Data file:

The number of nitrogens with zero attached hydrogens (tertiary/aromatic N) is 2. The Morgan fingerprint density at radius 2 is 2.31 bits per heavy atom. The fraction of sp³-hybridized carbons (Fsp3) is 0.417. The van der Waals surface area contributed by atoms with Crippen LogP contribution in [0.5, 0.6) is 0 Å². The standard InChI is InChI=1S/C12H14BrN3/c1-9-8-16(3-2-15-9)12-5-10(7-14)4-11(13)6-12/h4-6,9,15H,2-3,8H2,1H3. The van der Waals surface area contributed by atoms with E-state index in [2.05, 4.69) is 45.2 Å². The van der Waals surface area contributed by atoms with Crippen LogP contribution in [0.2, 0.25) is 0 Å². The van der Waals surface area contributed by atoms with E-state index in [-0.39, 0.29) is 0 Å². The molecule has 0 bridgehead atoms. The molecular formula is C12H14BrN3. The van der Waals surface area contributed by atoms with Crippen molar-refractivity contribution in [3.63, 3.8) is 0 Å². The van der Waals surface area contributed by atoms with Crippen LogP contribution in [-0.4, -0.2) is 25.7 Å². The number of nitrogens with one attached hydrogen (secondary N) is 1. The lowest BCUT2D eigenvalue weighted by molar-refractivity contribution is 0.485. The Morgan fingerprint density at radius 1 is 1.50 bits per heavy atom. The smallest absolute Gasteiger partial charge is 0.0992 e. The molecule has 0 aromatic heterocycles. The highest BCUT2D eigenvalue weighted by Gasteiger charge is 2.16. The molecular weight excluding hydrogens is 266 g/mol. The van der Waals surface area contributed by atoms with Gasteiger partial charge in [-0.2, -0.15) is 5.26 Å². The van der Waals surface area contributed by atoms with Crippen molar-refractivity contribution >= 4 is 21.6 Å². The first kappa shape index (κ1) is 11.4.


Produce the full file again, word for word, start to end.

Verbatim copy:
The number of nitrogens with zero attached hydrogens (tertiary/aromatic N) is 2. The Morgan fingerprint density at radius 2 is 2.31 bits per heavy atom. The fraction of sp³-hybridized carbons (Fsp3) is 0.417. The van der Waals surface area contributed by atoms with Crippen LogP contribution in [0.5, 0.6) is 0 Å². The standard InChI is InChI=1S/C12H14BrN3/c1-9-8-16(3-2-15-9)12-5-10(7-14)4-11(13)6-12/h4-6,9,15H,2-3,8H2,1H3. The van der Waals surface area contributed by atoms with E-state index in [2.05, 4.69) is 45.2 Å². The van der Waals surface area contributed by atoms with Crippen LogP contribution in [0.2, 0.25) is 0 Å². The van der Waals surface area contributed by atoms with E-state index in [-0.39, 0.29) is 0 Å². The molecule has 0 bridgehead atoms. The molecular formula is C12H14BrN3. The van der Waals surface area contributed by atoms with Crippen molar-refractivity contribution in [3.63, 3.8) is 0 Å². The van der Waals surface area contributed by atoms with Crippen LogP contribution in [-0.4, -0.2) is 25.7 Å². The number of nitrogens with one attached hydrogen (secondary N) is 1. The lowest BCUT2D eigenvalue weighted by molar-refractivity contribution is 0.485. The Morgan fingerprint density at radius 1 is 1.50 bits per heavy atom. The smallest absolute Gasteiger partial charge is 0.0992 e. The molecule has 0 aromatic heterocycles. The highest BCUT2D eigenvalue weighted by Gasteiger charge is 2.16. The molecular weight excluding hydrogens is 266 g/mol. The van der Waals surface area contributed by atoms with Gasteiger partial charge in [-0.2, -0.15) is 5.26 Å². The van der Waals surface area contributed by atoms with Crippen molar-refractivity contribution >= 4 is 21.6 Å². The first kappa shape index (κ1) is 11.4.